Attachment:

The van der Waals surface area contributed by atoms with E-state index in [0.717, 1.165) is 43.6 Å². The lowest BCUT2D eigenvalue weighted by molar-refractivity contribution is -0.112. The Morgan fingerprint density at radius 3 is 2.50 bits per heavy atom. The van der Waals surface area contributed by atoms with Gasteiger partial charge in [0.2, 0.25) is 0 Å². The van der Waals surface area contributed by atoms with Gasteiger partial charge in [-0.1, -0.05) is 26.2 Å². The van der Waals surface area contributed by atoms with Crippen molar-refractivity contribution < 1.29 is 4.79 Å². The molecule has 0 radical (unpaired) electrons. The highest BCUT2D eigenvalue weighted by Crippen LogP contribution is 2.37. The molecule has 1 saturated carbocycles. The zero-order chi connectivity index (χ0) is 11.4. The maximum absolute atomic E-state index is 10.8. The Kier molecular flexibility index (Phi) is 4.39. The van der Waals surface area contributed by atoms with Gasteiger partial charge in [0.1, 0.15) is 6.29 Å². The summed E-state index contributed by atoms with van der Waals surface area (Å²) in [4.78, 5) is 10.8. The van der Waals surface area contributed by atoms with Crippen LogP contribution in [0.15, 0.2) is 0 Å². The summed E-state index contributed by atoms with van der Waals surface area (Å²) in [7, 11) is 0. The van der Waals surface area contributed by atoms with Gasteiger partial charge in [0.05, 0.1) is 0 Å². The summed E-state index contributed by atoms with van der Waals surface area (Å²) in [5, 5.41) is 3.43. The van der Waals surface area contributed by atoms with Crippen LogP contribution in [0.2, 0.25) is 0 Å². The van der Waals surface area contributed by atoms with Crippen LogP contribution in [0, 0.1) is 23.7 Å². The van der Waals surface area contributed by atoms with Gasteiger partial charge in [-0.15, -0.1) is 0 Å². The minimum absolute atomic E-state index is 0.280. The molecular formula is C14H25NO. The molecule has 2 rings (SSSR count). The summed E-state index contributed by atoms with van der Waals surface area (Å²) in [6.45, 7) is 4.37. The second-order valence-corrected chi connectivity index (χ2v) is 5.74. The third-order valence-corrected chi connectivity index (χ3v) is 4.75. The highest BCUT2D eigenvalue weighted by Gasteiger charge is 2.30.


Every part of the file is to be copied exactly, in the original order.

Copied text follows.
The van der Waals surface area contributed by atoms with E-state index in [0.717, 1.165) is 43.6 Å². The lowest BCUT2D eigenvalue weighted by molar-refractivity contribution is -0.112. The Morgan fingerprint density at radius 3 is 2.50 bits per heavy atom. The van der Waals surface area contributed by atoms with Gasteiger partial charge in [0.2, 0.25) is 0 Å². The van der Waals surface area contributed by atoms with Gasteiger partial charge in [-0.1, -0.05) is 26.2 Å². The van der Waals surface area contributed by atoms with Crippen molar-refractivity contribution < 1.29 is 4.79 Å². The molecule has 0 radical (unpaired) electrons. The highest BCUT2D eigenvalue weighted by Crippen LogP contribution is 2.37. The molecule has 1 saturated carbocycles. The zero-order chi connectivity index (χ0) is 11.4. The maximum absolute atomic E-state index is 10.8. The Kier molecular flexibility index (Phi) is 4.39. The van der Waals surface area contributed by atoms with Gasteiger partial charge in [0.1, 0.15) is 6.29 Å². The summed E-state index contributed by atoms with van der Waals surface area (Å²) in [4.78, 5) is 10.8. The van der Waals surface area contributed by atoms with Crippen LogP contribution in [0.15, 0.2) is 0 Å². The summed E-state index contributed by atoms with van der Waals surface area (Å²) in [7, 11) is 0. The van der Waals surface area contributed by atoms with Gasteiger partial charge in [0.05, 0.1) is 0 Å². The summed E-state index contributed by atoms with van der Waals surface area (Å²) in [5, 5.41) is 3.43. The van der Waals surface area contributed by atoms with Crippen LogP contribution in [0.2, 0.25) is 0 Å². The van der Waals surface area contributed by atoms with Crippen LogP contribution in [0, 0.1) is 23.7 Å². The van der Waals surface area contributed by atoms with Gasteiger partial charge in [-0.15, -0.1) is 0 Å². The minimum absolute atomic E-state index is 0.280. The molecular formula is C14H25NO. The molecule has 2 rings (SSSR count). The summed E-state index contributed by atoms with van der Waals surface area (Å²) in [6.45, 7) is 4.37. The second-order valence-corrected chi connectivity index (χ2v) is 5.74. The third-order valence-corrected chi connectivity index (χ3v) is 4.75. The highest BCUT2D eigenvalue weighted by Gasteiger charge is 2.30.